Are sunbeds safe?

Sunbeds are not safe – here’s why…

Sunbeds are not a safe alternative to lying outside in the sun – both are bad for the skin. Skin under a sunbed will still be exposed to harmful UV rays. Health risks linked to sunbeds and other UV tanning equipment include:

  • skin cancer
  • premature ageing of skin
  • sunburnt skin
  • dryness and itching
  • bumpy rashes
  • eye irritation
  • cataracts

Using sunbeds before the age of 35 increases your risk of skin cancer by up to 75%.  Sunbeds also accelerate the skin’s natural ageing process.

Our message is simple – DO NOT USE SUNBEDS or other UV tanning equipment.

And it’s an absolute no-no if any of the following apply to you:

  • you have been sunburnt in the past, particularly in childhood
  • you have fair skin that burns easily
  • you have a large number of freckles or red hair
  • you have a large number of moles
  • you’re taking medication that makes your skin more sensitive to sunlight
  • anyone in your family has had skin cancer in the past
  • It is now illegal for people under 18 years old to use sunbeds, including in tanning salons, beauty salons, leisure centres, gyms and hotels. Find out more in Are sunbeds safe?

What is it about sunbeds that make them unsafe?

The reason why the sun causes skin cancer is because it has something called UV rays which can change things in your skin.   And sunbeds use UV rays too – actually most sunbeds give out greater doses of UV rays than the midday tropical sun.  So sunbeds or using tanning booths do increase your risk of skin cancer in the same way as lying half-naked in the sun does.  Actually, studies have shown that sunbed use can make you much more likely to get all types of skin cancer.  A research paper in the International Journal of Cancer in March 2007 reviewed 19 published studies on the association of tanning beds and skin cancers. They found use of the tanning beds before age 35 boosted the risk of the serious skin cancer called a melanoma by 75%.  Now that’s a lot – don’t you think?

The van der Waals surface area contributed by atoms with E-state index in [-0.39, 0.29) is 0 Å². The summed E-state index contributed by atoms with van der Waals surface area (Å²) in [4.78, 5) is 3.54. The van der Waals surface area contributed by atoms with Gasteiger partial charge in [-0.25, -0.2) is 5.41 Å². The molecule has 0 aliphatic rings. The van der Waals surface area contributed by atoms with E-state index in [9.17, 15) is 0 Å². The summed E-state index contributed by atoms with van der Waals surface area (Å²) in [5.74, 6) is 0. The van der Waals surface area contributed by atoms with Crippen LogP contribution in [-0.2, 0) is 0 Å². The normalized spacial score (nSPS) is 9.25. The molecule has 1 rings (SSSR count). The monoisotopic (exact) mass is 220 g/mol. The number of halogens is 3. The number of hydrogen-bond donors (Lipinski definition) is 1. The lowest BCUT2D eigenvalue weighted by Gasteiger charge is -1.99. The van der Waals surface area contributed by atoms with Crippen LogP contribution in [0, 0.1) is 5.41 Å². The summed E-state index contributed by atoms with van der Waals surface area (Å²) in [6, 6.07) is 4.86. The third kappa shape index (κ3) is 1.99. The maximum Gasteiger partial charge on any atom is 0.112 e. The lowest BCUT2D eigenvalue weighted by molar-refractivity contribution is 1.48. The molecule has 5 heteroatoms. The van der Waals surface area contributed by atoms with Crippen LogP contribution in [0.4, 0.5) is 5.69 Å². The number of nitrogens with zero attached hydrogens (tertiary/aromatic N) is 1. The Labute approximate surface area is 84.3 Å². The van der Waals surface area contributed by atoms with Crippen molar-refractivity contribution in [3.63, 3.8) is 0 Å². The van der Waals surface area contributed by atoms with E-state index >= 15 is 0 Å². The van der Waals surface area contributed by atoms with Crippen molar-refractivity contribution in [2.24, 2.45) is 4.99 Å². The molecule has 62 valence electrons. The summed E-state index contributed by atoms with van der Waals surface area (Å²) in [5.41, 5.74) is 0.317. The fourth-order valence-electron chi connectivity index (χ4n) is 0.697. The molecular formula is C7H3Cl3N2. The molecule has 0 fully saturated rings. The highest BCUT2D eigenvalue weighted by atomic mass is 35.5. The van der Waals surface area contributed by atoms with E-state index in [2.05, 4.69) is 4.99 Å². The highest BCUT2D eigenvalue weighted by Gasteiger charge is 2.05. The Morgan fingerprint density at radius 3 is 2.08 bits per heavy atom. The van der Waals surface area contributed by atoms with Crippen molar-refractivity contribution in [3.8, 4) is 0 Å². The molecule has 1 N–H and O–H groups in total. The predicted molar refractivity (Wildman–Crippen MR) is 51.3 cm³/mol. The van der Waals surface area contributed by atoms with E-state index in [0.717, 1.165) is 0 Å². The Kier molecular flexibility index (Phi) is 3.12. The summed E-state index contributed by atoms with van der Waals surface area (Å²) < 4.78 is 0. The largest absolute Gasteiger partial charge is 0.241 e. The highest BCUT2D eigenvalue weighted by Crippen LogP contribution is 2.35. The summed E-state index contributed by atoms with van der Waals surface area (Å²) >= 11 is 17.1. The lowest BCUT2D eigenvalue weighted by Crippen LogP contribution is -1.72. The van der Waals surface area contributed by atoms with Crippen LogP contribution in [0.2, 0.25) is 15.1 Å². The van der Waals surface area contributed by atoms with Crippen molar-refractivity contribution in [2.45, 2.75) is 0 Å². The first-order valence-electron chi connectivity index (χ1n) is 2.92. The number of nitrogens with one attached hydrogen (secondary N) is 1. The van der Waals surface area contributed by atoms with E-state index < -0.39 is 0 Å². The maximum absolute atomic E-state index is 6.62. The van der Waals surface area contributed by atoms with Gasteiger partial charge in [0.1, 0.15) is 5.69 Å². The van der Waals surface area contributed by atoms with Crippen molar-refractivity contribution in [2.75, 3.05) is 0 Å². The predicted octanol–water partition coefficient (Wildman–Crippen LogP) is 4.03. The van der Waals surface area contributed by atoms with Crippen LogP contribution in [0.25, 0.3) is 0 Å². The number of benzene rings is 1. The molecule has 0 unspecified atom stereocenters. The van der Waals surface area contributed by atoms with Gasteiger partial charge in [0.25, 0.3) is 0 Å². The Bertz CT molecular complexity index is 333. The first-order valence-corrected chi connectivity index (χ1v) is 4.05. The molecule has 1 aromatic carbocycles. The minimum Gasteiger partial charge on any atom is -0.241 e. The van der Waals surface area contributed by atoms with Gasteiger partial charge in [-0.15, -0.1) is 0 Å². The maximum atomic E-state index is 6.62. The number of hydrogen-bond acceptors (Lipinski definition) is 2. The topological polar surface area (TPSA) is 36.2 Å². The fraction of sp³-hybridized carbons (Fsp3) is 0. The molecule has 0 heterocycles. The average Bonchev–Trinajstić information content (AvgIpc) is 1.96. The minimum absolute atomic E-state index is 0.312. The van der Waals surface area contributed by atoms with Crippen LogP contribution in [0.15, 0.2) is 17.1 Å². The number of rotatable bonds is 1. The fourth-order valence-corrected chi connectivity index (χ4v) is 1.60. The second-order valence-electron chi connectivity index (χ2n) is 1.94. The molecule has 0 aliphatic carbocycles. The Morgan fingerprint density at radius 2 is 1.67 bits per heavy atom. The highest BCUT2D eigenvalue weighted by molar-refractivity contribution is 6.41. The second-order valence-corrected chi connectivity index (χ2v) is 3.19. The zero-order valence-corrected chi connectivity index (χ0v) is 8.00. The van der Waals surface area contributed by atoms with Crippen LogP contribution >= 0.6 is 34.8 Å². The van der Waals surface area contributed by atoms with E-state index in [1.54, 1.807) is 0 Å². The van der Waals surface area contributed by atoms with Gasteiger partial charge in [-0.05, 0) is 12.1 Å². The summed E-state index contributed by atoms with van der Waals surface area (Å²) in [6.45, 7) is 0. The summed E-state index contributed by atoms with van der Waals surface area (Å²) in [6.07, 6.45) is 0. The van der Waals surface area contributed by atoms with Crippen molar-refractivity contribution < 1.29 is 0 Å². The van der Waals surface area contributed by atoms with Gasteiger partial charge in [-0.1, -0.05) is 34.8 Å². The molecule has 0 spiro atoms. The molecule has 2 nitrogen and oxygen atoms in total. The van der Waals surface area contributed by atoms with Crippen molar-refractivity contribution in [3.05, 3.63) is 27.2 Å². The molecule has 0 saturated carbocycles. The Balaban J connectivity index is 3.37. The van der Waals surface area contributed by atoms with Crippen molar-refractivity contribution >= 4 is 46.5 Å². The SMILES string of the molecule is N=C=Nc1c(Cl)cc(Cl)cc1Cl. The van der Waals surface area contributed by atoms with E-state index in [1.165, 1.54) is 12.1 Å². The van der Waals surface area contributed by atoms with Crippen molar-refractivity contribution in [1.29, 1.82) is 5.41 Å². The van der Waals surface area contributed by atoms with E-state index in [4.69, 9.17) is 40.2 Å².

Tanning also causes premature ageing of the skin. Whether the exposure is indoors (sunbeds) or outdoors (the natural sun), ultraviolet exposure over time causes what doctors call “photo-aging,” or in simple terms – wrinkles, brown spots and a leathery look.

And finally….UV rays can also damage your eyes, causing problems such as irritation, conjunctivitis or cataracts, particularly if you don’t wear goggles.

The risks are greater for young people. Evidence shows that:

  • people who are frequently exposed to UV rays before the age of 25 are at greater risk of developing skin cancer later in life
  • sunburn in childhood can greatly increase the risk of developing skin cancer later in life

Now here’s an interesting fact.  In 2006, the Scientific Committee on Consumer Products concluded the maximum ultraviolet radiation (UVR) from sunbeds should not exceed 0.3W/m2, or 11 standard erythema doses per hour (erythema means reddening of the skin caused by sunburn). These 11 standard doses are the same as exposure to the tropical sun, which the World Health Organization (WHO) describes as extreme.

But I want a tan!

  •   A tan is your body’s attempt to protect itself from the damaging effect of UV rays. There is no such thing as a healthy tan. A tan is the skin’s response to the damaging rays and is therefore an indicator of UV damage.
  • If you are desperate for a tan, consider a fake tan from a bottle. They are very good these days. Some fake tans are bronzers that simply stain the skin and can be washed off. Other products contain a chemical that reacts with the skin to give a tanned colour. The long-term effects of these chemicals are not yet known. However, they seem to be safer than tanning in the sun or under a sunbed.
  • A fake tan is not a sunscreen, and, if you plan to go out in the sun, you will need to apply one.

Further Reading

Read more about the HSE guidance on the use of UV tanning equipment (PDF, 102kb).